Climate Finance

Public and private climate finance is a central means of implementation for ambitious adaptation and mitigation options. Through our interdisciplinary approach linking science and policy elements we assist stakeholders in developing successful strategies to shift investments towards sustainable development in line with internationally agreed temperature goals.
As part of our negotiation support we assist vulnerable countries in their efforts to implement innovative and transformative approaches for an institutional architecture that is responsive to their needs and circumstances.

 ©Felix Fallasch / Copyright
©Felix Fallasch / Copyright

Climate Finance is a key element of supporting ambitious action on climate change. We have been closely following the development of a new institutional architecture for international climate finance in the aftermath of Copenhagen. As part of our negotiation support delivered to Small Island Developing States (SIDS) and Least Developed Countries (LDCs), we support negotiators in the UNFCCC and GCF negotiations with on-demand analysis and technical support on all areas of international climate finance. This enables them to formulate an integrated strategy in the implementation of the international climate finance architecture as part of the negotiations working towards a rapid implementation of the Paris Agreement.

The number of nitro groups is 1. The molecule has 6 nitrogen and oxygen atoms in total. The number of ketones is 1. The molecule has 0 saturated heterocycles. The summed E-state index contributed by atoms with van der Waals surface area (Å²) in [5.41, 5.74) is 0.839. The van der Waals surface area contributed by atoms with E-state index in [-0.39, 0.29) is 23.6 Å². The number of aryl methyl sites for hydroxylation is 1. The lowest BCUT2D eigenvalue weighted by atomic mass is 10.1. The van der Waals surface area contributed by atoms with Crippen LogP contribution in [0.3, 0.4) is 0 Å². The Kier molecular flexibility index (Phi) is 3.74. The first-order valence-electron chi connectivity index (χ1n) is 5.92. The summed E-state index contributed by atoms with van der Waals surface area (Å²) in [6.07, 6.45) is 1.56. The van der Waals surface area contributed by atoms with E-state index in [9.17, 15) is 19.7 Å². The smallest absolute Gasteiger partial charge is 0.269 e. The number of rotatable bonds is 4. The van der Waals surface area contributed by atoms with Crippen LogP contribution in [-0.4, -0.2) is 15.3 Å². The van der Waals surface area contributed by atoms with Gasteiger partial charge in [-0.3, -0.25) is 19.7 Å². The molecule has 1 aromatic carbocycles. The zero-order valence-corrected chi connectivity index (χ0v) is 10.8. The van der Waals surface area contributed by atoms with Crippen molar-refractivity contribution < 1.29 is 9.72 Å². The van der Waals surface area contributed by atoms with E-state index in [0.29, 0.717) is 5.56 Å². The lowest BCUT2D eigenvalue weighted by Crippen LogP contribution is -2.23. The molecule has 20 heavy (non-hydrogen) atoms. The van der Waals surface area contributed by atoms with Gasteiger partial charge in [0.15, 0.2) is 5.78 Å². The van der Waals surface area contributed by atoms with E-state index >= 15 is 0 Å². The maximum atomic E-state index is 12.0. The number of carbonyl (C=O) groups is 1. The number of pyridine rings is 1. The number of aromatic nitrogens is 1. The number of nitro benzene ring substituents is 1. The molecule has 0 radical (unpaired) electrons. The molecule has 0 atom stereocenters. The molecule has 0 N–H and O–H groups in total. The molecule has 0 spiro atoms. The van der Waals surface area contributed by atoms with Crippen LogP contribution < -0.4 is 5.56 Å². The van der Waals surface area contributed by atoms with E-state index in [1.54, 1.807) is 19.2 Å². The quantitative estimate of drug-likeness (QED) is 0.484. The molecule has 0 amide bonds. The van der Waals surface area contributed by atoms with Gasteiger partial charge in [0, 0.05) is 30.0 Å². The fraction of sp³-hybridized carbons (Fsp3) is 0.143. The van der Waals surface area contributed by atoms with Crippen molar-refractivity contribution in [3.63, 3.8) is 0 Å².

Our expertise also includes the analysis and synthesis of technical information regarding the assessment of sources for long-term finance and comparative analysis of elements and options for the operationalization of the institutional climate finance architecture.
In order to facilitate efforts to advance the operationalization of the new climate finance architecture and provide space for informal discussions amongst negotiators and experts, we organize workshops and meetings in cooperation with government agencies, and non-governmental partners.

Latest

The international agreement to limit CO2 in the atmosphere means that governments can no longer commit public funds or, for that matter facilitate private sector funding for carbon-intensive projects. Beyond funding issues there is a growing risk that these investments will create “stranded assets” as economies shift towards renewables. Laetitia De Marez, senior climate policy analyst at Climate Analytics Inc. in New York: “COP 21 was a clear signal to business that any investment in infrastructure has to be low carbon.”